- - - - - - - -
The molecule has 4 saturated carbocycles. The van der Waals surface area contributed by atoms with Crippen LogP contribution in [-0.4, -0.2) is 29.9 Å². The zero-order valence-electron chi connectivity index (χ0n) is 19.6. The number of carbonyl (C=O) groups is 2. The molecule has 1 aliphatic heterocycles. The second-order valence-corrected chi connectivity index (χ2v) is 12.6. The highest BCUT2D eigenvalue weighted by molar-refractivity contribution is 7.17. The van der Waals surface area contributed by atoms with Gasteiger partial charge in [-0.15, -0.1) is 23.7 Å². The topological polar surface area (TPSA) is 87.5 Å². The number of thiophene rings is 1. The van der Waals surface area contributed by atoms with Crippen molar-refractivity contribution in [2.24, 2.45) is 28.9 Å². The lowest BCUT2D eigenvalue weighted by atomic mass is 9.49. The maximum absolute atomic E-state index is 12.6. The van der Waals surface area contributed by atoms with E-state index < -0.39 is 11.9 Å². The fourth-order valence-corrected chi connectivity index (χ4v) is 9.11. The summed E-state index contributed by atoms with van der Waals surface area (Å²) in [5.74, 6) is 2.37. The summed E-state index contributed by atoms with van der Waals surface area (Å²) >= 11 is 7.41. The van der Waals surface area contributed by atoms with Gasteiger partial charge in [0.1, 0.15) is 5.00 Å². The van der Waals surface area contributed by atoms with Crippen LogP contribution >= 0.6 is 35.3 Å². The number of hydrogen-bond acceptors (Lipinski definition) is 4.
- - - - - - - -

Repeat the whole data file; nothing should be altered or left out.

The molecule has 4 saturated carbocycles. The van der Waals surface area contributed by atoms with Crippen LogP contribution in [-0.4, -0.2) is 29.9 Å². The zero-order valence-electron chi connectivity index (χ0n) is 19.6. The number of carbonyl (C=O) groups is 2. The molecule has 1 aliphatic heterocycles. The second-order valence-corrected chi connectivity index (χ2v) is 12.6. The highest BCUT2D eigenvalue weighted by molar-refractivity contribution is 7.17. The van der Waals surface area contributed by atoms with Gasteiger partial charge in [-0.15, -0.1) is 23.7 Å². The topological polar surface area (TPSA) is 87.5 Å². The number of thiophene rings is 1. The van der Waals surface area contributed by atoms with Crippen molar-refractivity contribution in [2.24, 2.45) is 28.9 Å². The lowest BCUT2D eigenvalue weighted by atomic mass is 9.49. The maximum absolute atomic E-state index is 12.6. The van der Waals surface area contributed by atoms with E-state index < -0.39 is 11.9 Å². The fourth-order valence-corrected chi connectivity index (χ4v) is 9.11. The summed E-state index contributed by atoms with van der Waals surface area (Å²) in [5.74, 6) is 2.37. The summed E-state index contributed by atoms with van der Waals surface area (Å²) >= 11 is 7.41. The van der Waals surface area contributed by atoms with Gasteiger partial charge in [0.1, 0.15) is 5.00 Å². The van der Waals surface area contributed by atoms with Crippen LogP contribution >= 0.6 is 35.3 Å². The number of hydrogen-bond acceptors (Lipinski definition) is 4.